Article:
Today my scooter and lift came literally an inch from being backed over by a giant SUV. Bird and I watched, eyes wide and in horror, but could do nothing. I am glad I had just disembarked. We were able to move to the striped access aisle while the Backer proceeded. I always tell my children to stand in the access aisle for their safety, but my daughter was trying to help me with a stuck lift.
Now while many people will slow to a panicked and overcautious crawl--if there's such a thing as overcautious when humans are in front of your vehicle--when they see me, there are exceptions, people who are angry you exist and have caused them to slow for a microsecond and also those who never bother to look. These are probably the same people who go barreling down suburban streets at high speed when kids are on their bikes and toddlers in their yard and hurtle past construction workers heedless of their vehicle's proximity to people. When I am walking, though, most drivers get impatient if they've paused for me and get too close before I can finish crossing at a crosswalk, not realizing I'm not walking slowly to bother them. There are also many people who, after their initial and self-congratulatory pause to let me cross in my scooter, get aggravated when I have to jog at a diagonal to the nearest curb cut, rather than magically jump the curb, I suppose.
Anyway, the Backer was in a disability parking spot when I came out of the store. She sat in her car for several minutes talking with her (presumably) daughter. I was behind my vehicle most of that time trying to disentangle one of the attachments/hooks that secures it, which had become caught and damaged in the lift mechanism and prevented me from lowering the lift. While neither my lift or scooter was directly behind the Backer and was directly behind my own vehicle, the Backer when she abruptly decided to leave barely cleared my bumper and did not back past the lift. I don't think she ever saw me. She probably couldn't see the lift and scooter easily since I had just freed the attachment and scooter/lift were at that point below her bumper and eye level, but she could have seen me or my daughter or my open back door (the door takes up a lot of room) if she had looked.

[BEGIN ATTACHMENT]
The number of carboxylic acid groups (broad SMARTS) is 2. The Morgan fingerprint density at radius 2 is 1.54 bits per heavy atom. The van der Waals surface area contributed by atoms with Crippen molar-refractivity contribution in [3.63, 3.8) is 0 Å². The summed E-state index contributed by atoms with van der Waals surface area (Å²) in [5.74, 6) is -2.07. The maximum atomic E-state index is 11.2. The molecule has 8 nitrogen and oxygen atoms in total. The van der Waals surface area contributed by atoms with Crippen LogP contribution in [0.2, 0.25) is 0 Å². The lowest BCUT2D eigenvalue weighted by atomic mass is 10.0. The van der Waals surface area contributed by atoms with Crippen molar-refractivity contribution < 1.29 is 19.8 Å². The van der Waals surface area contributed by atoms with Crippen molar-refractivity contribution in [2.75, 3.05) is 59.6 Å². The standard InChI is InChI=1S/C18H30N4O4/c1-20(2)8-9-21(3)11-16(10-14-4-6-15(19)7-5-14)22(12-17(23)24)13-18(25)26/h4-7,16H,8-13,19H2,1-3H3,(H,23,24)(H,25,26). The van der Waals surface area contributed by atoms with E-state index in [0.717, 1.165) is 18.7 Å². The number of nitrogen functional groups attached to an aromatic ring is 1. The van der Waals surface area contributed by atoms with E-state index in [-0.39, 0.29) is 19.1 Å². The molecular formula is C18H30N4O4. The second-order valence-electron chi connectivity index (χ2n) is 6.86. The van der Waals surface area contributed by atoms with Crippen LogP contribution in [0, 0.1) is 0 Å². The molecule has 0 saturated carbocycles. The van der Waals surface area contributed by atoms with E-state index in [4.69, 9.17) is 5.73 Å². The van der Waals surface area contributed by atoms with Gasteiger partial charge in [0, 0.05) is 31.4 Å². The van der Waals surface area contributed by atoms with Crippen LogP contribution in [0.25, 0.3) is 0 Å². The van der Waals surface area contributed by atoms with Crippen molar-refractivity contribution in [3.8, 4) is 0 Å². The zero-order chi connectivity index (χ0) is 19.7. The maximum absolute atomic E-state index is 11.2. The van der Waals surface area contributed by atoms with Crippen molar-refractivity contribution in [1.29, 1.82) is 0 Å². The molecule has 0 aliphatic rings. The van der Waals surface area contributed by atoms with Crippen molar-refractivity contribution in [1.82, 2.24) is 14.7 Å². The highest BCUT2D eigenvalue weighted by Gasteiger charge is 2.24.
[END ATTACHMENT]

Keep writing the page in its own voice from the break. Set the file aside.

You can see why I hate it when access aisles aren't available to the right of my vehicle (I approach the lift from the right because of my settings), thus leaving me immediately behind someone's vehicle as I load it. My daughter pointed out the side-exit platforms are probably safer. I pointed out that much of the time you can't get an access aisle in the right place or at all, and so would then have to disembark in traffic and park.
For goodness' sake, people, including those with disabilities, needs to slow down and think what they're doing. There could have just as easily been a small child behind her car, and she should have been able to determine from the fact that my son got in the car several minutes before on her side that she needed to pay attention. And you might expect if you park in disability parking that someone next to you might actually be disabled.
People should be more cautious and stop driving their vehicles as if they are on a video game, weaving in and out of traffic at high speed, cutting in at close range, tailgating. Maybe hosting or showing documentaries with SCI's at drivers' training would help curb dangerous habits in the same way that we educate people about drinking and driving and seatbelt use. People can't claim not to have thought about these issues and how a moment's mistake can cost your life or quality of life, or someone else's.
I did find the panic honker button on the car alarm later (hadn't tried it) and decided I need to keep that more readily available (I try to secure my keys so I don't drop them or misplace them while I load the scooter).
To people who think disability is easy or that we get free rides and perks, shove it.